Monday, August 2, 2010

D. H. Lawrence’s “Classic American” studies (Part 1)

D. H. Lawrence who wrote, "Never trust the artist. Trust the tale. The proper function of a critic is to save the tale from the artist who created it." D. H. Lawrence is a strange duck. I sometimes think I don't believe a single thing he writes, but nevertheless, grudgingly, enjoy reading him. In this book his subject is American Literature, and while he never strives to be clear, I suppose he has in mind American writers when he made this famous statement. I don't think he intended a universal principle. That would be greater nonsense than he usually succumbs to. When we read on we don't find writers who can't be believed; so what was he up to when he said this? Here is what I think: Further on he writes, "But there sits the old master, over in Europe. Like a parent. Somewhere deep in every American heart lies a rebellion against the old parenthood of Europe. Yet no American feels he has completely escaped its master. Hence the slow, smouldering patience of American opposition. The slow, smouldering corrosive obedience to the old master Europe, the unwilling subject, the unremitting opposition." Is this true? Not today it isn't. Few Americans today believe Europe their master -- many, notoriously, believe the opposite. But it helps to realize that Lawrence wrote his book between 1917 and 1923 and probably had writers like T. S. Eliot, Ezra Pound, and their expatriate rat-pack in mind. What he writes makes perfect sense when we think of them. Many American intellectuals, in those days, moved to Europe and treated it as though it were their master. It wasn't until the thirties that intellectuals quit moving there. In fact the thirties saw a reversal, Europeans moving to America to escape their "Totalitarian" Masters. When we read on, Lawrence tells us that we Americans should give up thinking of Europe as our master. How could we do that if what he intended above was a Universal principle -- if we are all in thrall to Europe? Actually, we aren't, but Pound, Eliot and a number of others were; so when Lawrence wrote, "Never trust the artist. Trust the tale," he probably had in mind the American expatriates he was critical of and not the writers he goes on to discuss in this volume.

The first writer Lawrence discusses at length is Benjamin Franklin. Lawrence is offended at Franklin's rules: "Middle-sized, sturdy, snuff-coloured Doctor Franklin, one of the soundest citizens that ever trod or 'used venery'. I do not like him." Well, I was never that drawn to him either, but I never credited him with trying to destroy Europe: But Lawrence has: "The pattern American, this dry, moral, utilitarian little democrat, has done more to ruin the old Europe than any Russian nihilist." Does Lawrence really mean anything by this? Probably not. He is enjoying his rant. He takes the opportunity to establish his own creed and rules to contradict those of Poor Richard. Here are some of them:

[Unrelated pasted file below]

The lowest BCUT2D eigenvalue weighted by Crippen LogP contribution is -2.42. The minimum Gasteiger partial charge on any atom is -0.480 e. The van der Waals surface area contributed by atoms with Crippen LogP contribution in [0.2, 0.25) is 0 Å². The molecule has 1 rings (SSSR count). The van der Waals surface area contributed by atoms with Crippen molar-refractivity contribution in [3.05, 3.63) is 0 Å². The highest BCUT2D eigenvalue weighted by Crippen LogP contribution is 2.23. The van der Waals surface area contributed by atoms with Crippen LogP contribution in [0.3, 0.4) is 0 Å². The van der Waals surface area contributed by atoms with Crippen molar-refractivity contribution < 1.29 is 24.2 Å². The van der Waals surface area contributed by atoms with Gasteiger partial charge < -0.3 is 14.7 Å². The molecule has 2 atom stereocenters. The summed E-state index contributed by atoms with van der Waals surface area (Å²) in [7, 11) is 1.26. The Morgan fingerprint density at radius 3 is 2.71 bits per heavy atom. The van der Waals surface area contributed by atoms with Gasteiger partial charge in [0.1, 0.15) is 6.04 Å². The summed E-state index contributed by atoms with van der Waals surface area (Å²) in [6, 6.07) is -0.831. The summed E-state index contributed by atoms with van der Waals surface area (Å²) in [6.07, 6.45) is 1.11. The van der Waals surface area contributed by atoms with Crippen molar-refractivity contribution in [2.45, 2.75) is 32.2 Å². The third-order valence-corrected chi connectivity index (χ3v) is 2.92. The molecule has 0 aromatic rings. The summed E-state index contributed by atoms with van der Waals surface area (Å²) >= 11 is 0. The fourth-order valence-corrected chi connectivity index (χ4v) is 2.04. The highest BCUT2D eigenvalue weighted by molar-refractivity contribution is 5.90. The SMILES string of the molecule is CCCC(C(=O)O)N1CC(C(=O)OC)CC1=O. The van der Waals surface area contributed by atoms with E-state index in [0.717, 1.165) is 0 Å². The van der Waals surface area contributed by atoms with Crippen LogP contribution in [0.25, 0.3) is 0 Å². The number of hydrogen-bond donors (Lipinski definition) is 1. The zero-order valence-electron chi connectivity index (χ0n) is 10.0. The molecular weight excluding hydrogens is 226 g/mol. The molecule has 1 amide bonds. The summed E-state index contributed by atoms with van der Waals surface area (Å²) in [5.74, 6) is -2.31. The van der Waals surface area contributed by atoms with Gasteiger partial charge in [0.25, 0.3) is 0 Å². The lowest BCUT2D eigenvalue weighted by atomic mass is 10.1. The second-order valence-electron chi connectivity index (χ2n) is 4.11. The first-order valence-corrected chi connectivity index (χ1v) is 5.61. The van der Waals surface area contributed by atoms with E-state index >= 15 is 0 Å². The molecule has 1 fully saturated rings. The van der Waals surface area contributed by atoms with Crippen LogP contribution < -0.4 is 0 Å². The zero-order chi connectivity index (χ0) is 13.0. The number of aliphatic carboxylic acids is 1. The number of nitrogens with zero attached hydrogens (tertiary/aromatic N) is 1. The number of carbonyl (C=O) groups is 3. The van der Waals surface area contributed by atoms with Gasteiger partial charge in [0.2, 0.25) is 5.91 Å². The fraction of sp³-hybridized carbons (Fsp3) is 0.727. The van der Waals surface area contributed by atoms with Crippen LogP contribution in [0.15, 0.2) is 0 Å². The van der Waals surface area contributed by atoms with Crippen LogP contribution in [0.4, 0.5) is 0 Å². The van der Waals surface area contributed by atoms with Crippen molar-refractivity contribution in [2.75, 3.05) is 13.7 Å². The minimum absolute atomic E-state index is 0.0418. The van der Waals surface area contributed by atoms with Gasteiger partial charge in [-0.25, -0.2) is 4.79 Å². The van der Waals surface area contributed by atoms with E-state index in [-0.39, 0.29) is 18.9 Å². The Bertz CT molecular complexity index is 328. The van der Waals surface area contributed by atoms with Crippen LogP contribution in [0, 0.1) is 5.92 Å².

1. Temperance -- Eat and carouse with Bacchus, or munch dry bread with Jesus, but don't sit down without one of the gods.

2. Silence -- Be still when you have nothing to say; when genuine passion moves you, say what you've got to say, and say it hot.

4. Resolution -- Resolve to abide by your own deepest promptings, and to sacrifice the smaller thing to the greater. Kill when you must and be killed the same: the must coming from the gods inside you, or from the men in whom you recognize the Holy Ghost.

6. Industry -- Lose no time with ideals; serve the Holy Ghost; never serve mankind.

10. Cleanliness -- Don't be too clean. It impoverishes the blood.

12. Chastity -- Never 'use' venery at all. Follow your passional impulse, if it be answered in the other being; but never have any motive in mind, neither offspring nor health nor even pleasure, not even service. Only know that 'venery' is of the great gods. An offering-up of yourself to the very great gods, the dark ones, and nothing else.

Further down Lawrence writes, "Benjamin, I will not work. I do not choose to be a free democrat. I am absolutely a servant of my own Holy Ghost." What Lawrence means by his Holy Ghost seems to mean his own "sacred" desires.